The key findings included in the Gold Demand Trends Q2 2018 report are as follows:
- Overall demand was 964t, a decrease of 4% compared with 1,008t in Q2 2017;
- Total consumer demand fell by 1% to 758t, from 767t in the same period last year;
- Total investment demand was down 9% to 281t compared with 310t in Q2 2017;
- Global jewellery demand fell 2% to 510t, from 519t in the same period in 2017;
- Central bank demand decreased by 7% to 89t compared with 96t in Q2 2017;
- Demand in the technology sector increased 2% to 83t compared with 81t in Q2 2017;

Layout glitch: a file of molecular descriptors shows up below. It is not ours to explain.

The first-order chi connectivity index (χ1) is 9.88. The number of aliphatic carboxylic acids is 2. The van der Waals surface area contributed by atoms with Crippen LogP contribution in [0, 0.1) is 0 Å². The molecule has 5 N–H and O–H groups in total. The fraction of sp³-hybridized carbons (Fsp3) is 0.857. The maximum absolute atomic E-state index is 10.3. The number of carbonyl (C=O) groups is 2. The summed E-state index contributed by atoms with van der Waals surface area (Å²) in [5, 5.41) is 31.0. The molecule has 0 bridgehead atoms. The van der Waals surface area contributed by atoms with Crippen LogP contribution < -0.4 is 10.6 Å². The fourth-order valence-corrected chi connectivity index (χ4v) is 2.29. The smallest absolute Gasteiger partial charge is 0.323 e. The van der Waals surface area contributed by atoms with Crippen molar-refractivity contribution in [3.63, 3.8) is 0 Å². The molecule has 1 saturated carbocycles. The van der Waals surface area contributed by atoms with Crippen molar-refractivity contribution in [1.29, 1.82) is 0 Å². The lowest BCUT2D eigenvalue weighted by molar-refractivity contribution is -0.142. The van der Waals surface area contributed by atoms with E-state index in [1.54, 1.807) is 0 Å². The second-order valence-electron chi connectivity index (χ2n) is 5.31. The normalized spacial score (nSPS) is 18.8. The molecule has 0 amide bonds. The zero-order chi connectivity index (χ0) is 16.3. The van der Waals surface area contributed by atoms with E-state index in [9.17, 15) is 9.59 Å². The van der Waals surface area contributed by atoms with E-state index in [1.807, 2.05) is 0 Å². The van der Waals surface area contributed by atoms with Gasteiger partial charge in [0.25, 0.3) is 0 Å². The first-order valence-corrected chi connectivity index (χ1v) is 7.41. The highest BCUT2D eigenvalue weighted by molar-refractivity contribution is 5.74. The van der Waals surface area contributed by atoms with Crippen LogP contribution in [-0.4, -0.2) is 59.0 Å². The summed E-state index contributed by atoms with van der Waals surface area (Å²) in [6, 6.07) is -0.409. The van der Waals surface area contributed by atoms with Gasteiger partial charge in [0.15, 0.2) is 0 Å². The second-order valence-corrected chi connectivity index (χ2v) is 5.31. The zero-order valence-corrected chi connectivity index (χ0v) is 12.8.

- Total supply was up 3% to 1,120t, from 1,086t in the same period last year;
- Recycling was up 4% to 295t, compared with 283t in Q2 2017.
Modest inflows into gold-backed ETFs were dominated by Europe
Global gold-backed ETFs saw another quarter of muted growth: inflows of 33.8t were considerably lower than the 62.5t increase during Q2 2017. H1 inflows of 63t were the lowest since the first half of 2015, despite mounting global trade tensions and relatively volatile stock markets. By the end of H1, global holdings stood at 2,434.3t. ETFs have seen steady but modest investment over the last four quarters, with holdings increasing by an average of 27.2t per quarter.